Gold spike

Discussion in 'Metal Futures' started by easyrider, Jul 20, 2002.

  1. Anybody know why gold spiked up 6 bucks at around 8:30 Fri. morning?
     
  2. with the dollar weak and stock futures weak at that time

    once the eco $'s came out at 830 am that caused shorts to panic

    setting off buy stops in the comex pit ...

    anyway ... thats my take on it
     
  3. ellokn

    ellokn

    yes, that is Friday's reason. But overall gold has been trending up since...well, it actually started late last spring. It was then that gold broke out of a HUGE multi year bear market.

    There is money to be made on both sides of the gold market,
    ( like all commodity markets) but the trend is still up and as long as that is so, we will see more spikes up.

    Ag commodities (I know folks around this board concern themselves with stocks and e-minis, it seems) have also broken out of some mega bear markets. Interesting markets, they are.
     
  4. yeah, I hear the grasshopper is helping ag prices.
     
  5. ellokn

    ellokn

    Don't know about a grasshoper, but if interested do take a look at the last weeks and months in beans and wheat.

    Yeilds are down, heat is high, rain is still scare (might change) and dollar is trending down. These are some of the things make bull moves in grain products.

    But I am biased. I trade these markets and work with a brokerage concentrating on ag markets, so take my comments with a salt shaker.

    Honestly, though, it baffles me that so many want to trade the msot difficult market in the workd -- the s+p, using the e-mini as their vehicle of choice.

    Margins are huge, volatility high, and their trading lifespans are rather short.

    There are, after all, other viable, liquid markets.
     
  6. margins are huge?? last time I looked volatility was a GOOD thing.

    Other liquid markets? I'm all ears.
     
  7. ellokn

    ellokn

    Well, yes, of course Vola is a good thing. Especially for the short term trader. But my mind was on the position trader -- one who attempts to recognize and capture a trend and hold it for weeks or even months. And even build upon a position as the trend takes hold.

    In an extremely volatile market, where margins are relatively high and subject to rapid change, this is a very tough thing for most of us mortals to do.

    Ok, those kind of position traders do not make brokers much money (Which is why this industry does educate traders and wannabe traders into this kind of strategy -- IMHO.) And it is not so exciting most of the time, but this kind of trading, I believe, leads to the highest return in this business of speculation.

    Margins: the S+P is about 20K, the Mini almost 4K per contract. So with reasonable risk management you would need about a 20K account to trade a single mini without holding over night. That is a lot, and even without allowing for diversification of markets!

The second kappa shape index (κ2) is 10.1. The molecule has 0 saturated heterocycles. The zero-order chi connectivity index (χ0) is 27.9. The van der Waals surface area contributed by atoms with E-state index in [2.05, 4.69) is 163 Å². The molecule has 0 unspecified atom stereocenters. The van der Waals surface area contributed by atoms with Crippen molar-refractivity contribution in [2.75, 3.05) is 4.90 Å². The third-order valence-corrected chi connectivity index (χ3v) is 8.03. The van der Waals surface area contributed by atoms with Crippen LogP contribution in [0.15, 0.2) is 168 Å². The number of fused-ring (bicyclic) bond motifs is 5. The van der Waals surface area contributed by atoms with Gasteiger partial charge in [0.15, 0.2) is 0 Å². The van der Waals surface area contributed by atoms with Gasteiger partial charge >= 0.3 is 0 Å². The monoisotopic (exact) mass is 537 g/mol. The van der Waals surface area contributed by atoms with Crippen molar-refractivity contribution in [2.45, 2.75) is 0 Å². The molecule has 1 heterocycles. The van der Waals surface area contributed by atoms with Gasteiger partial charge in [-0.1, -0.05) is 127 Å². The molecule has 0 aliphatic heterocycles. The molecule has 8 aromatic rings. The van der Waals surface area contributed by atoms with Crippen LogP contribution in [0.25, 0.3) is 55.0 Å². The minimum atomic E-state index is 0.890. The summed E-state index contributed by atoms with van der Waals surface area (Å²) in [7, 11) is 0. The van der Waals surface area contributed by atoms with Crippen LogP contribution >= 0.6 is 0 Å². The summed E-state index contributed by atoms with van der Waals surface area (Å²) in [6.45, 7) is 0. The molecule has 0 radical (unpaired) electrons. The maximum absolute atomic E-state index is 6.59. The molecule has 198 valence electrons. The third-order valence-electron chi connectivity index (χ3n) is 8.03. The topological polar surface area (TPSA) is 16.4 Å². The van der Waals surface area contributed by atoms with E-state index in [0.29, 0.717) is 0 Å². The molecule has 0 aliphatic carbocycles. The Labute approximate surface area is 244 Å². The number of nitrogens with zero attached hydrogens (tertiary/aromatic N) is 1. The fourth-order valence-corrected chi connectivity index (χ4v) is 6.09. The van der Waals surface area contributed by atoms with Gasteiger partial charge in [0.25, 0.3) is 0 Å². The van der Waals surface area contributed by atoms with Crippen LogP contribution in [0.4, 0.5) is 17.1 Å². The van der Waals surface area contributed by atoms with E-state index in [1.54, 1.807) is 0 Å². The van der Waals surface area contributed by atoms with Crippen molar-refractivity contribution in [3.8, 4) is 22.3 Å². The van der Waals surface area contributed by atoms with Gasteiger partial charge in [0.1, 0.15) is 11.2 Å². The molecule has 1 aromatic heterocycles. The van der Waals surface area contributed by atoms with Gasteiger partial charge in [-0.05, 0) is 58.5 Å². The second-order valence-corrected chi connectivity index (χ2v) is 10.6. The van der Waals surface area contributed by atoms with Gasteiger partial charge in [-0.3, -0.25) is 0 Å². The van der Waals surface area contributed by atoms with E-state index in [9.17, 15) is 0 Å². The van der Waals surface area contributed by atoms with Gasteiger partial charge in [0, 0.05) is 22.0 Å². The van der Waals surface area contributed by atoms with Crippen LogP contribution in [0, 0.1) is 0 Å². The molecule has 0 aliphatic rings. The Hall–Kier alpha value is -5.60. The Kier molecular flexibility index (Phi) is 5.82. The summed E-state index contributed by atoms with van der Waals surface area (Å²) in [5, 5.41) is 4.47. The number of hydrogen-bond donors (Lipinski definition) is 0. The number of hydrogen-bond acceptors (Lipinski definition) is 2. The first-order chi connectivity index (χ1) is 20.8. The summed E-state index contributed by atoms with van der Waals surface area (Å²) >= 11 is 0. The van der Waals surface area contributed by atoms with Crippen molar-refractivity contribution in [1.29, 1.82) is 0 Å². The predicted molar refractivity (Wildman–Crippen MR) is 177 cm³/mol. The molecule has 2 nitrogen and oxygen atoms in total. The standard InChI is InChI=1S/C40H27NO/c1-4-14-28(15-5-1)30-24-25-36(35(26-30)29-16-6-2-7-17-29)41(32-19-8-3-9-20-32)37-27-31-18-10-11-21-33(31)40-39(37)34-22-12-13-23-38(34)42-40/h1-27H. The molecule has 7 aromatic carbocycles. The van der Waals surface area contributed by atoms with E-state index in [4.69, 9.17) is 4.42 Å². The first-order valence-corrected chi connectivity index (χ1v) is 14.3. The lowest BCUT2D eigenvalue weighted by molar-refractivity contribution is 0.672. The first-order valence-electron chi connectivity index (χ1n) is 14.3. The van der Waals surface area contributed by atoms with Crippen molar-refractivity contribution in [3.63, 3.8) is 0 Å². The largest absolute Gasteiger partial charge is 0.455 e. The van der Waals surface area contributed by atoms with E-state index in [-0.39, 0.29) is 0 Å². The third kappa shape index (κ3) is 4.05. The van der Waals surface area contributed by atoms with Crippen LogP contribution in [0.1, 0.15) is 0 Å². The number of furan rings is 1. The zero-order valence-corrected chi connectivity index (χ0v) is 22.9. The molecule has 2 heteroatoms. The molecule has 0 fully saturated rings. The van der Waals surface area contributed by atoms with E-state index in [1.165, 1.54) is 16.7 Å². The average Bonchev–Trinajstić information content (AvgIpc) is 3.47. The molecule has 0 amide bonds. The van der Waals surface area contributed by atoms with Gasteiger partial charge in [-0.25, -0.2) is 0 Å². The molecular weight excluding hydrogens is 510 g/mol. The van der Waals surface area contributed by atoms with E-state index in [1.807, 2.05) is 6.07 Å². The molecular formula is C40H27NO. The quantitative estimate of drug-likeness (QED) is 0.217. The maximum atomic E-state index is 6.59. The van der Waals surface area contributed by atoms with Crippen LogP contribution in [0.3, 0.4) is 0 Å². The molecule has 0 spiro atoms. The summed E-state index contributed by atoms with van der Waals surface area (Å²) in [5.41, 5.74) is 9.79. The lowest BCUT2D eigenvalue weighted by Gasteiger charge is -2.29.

Show me a 20K account that survives very long trading the e-mini. (And the irony is that there are brokers out there that will open a 5K account and let you trade it!)

    Initial margin in Wheat is around 750 dollars, corn, just over 400 bucks and beans are at 810 dollars per contract. With these margins and contract sizes, a 20K account can participate in liquid, use options to manage a position. And still diversify into other "liquid enough" markets such as cattle, hogs or sugar.

    Nothing, however, is easy. It is just that this industry seems to suck so many into this game with a tough and expensive instrument, where their survival chances are substantially reduced.
     
  8. wild

    wild


  9. I can appreciate your point of view, but no one sucked me into the e-minis. I started out just like everybody who's been in this
    business for awhile.


    1. I started out about 15 years ago trying to make a few
    bucks trading penny stocks.


    2. Then I learned about margin and tried to trade some of
    the $40 and $50 a share stocks.


    3.Then I learned about stock options and gave that a whirl.


    4.Then I learned about futures and tried trading silver and
    soybeans and what have you.


    5. Then I learned you didn't have to already be a millionaire
    to trade the S&P and gave that a shot.


    6. Now I trade e-minis.


    I personally think the e-minis are a god-send. And the
    electronic fills in just seconds are amazing. Now that I
    look back on the days I was calling my broker by phone
    to make a S&P trade that could go against you $500
    before you dialed the number, I wonder how I even
    made it this far.


    But, I guess my point was that some of us trade the
    e-minis because we want to, not because we've been
    suckered in.
     
  10. ellokn

    ellokn

    Good points and congratulations. But as you know, I am not commenting your profile. I certaintly imagine you are NOT trading a 5K account, or even a 20K account, but something quite different.

    Apologies if I sounded like I meant traders were dupes for the brokerage industry. My jab is at an industry (of which I am a part of) that often creates unrealistic expectations for beginning traders who start with a contract such as the min s+p -- which you did not.

    Yes, the mini s+p has proved itself to be a great contract for the right trader, but that does not mean -- in my opinon -- is is the best trading vehicle for most retail traders.

    With your experience, I am sure you know what I mean.
     
    #10     Jul 21, 2002